Brick Township’s real estate offerings include one of the widest ranges of options in New Jersey, from $60,000 condominiums to $5 million oceanfront estates. That economic reality is reflected in the township’s school system, a recent report from the state shows.
Included in the state Department of Education’s annual School Performance Reports for the 2014-15 school year are statistics on economic diversity and even the languages spoken at home by students’ families. What the reports show is a student body – depending on the school – that includes students from all walks of life.
Warren H. Wolf Elementary School has the highest percentage of economically disadvantaged students in the district, with a full 59 percent of the study body categorized that way. In state parlance, “economically disadvantaged” means the student is eligible for free or reduced price lunch due to the low income level of the student’s family.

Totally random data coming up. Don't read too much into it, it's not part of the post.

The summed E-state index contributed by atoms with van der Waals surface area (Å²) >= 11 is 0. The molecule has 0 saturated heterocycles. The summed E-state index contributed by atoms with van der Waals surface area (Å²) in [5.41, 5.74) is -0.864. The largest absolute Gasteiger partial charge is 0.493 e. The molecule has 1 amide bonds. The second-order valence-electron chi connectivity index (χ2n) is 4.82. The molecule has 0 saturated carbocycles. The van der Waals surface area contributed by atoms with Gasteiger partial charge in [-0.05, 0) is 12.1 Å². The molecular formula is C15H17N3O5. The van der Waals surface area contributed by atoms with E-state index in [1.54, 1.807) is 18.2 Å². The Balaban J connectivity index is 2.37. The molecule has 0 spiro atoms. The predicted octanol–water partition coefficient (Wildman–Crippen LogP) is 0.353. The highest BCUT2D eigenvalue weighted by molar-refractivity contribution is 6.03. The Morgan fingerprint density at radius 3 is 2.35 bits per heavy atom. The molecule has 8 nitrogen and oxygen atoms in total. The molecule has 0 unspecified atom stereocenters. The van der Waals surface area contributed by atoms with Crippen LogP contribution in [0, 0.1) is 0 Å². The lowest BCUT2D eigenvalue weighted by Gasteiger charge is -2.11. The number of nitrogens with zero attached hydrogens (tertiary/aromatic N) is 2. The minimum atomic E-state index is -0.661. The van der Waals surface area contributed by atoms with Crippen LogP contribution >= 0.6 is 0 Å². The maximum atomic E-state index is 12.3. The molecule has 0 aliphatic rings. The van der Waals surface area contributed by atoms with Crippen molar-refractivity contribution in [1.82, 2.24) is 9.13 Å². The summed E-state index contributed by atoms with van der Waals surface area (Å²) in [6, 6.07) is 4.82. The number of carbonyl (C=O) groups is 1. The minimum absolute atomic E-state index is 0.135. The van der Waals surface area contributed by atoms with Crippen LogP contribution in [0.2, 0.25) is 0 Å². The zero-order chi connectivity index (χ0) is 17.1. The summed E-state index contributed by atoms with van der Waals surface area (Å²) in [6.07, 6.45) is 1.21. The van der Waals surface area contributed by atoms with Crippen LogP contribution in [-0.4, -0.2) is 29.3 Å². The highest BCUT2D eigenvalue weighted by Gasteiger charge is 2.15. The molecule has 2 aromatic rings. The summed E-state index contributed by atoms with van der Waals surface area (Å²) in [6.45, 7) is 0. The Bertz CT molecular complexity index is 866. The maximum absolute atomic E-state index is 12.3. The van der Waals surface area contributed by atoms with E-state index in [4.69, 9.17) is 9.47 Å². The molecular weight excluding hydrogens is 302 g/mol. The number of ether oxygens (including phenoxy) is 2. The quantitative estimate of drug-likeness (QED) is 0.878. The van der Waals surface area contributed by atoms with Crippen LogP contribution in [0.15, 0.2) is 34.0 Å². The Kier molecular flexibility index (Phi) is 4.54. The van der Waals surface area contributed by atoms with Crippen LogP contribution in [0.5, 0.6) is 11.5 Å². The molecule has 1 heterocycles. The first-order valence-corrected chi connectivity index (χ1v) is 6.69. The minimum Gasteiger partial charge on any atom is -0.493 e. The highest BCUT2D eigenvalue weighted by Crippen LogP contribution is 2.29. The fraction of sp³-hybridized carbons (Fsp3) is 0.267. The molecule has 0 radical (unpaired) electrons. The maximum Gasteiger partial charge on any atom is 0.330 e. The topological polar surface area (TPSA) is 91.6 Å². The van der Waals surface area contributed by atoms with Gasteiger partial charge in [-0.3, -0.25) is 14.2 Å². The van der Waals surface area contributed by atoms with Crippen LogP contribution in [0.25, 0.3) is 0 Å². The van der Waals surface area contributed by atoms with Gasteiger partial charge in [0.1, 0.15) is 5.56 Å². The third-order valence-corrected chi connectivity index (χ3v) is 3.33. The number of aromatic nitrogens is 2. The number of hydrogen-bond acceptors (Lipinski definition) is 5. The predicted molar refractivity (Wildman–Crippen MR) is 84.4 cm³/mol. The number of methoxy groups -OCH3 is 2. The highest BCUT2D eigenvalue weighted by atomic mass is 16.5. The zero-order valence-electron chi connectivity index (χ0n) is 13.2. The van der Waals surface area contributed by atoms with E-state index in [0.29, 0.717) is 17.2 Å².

As the township’s student body becomes more mixed at the middle and high school levels, elementary school reports are the best to glean information on the economic divide. The data shows that, while the Warren Wolf school is a relative outlier in terms of percentages, other schools have a significant share of their student bodies coming from economically disadvantaged homes, doubling that of other schools in the district.
Next to Warren Wolf, Osbornville Elementary School has the next-highest percentage of economically disadvantaged students, at 47.9 percent. Veterans Memorial Elementary School is similar, with 41.5 percent, and fourth is Emma Havens Young, with 41.1 percent.
At a midpoint is Lanes Mill Elementary School, with 33.8 percent of students coming from low-income families, and Drum Point Road, with 31.7 percent.
The district’s two remaining elementary schools have much lower rates of economic disadvantage. Students at Midstreams Elementary School were the least likely to be economically disadvantaged – 20.2 percent of the student body is so classified – with a similar percentage of Herbertsville Elementary School student, at 21.2 percent.
Economic disadvantage, the data shows, does not always translate to the number of children who come from immigrant families that speak a language other than English at home. The school with the lowest percentage of students from English speaking families was Osbornville, at 82.9 percent, followed by Emma Havens Young, at 87 percent. All of the remaining schools ranged from 97 to 99 percent of students coming from English-speaking homes.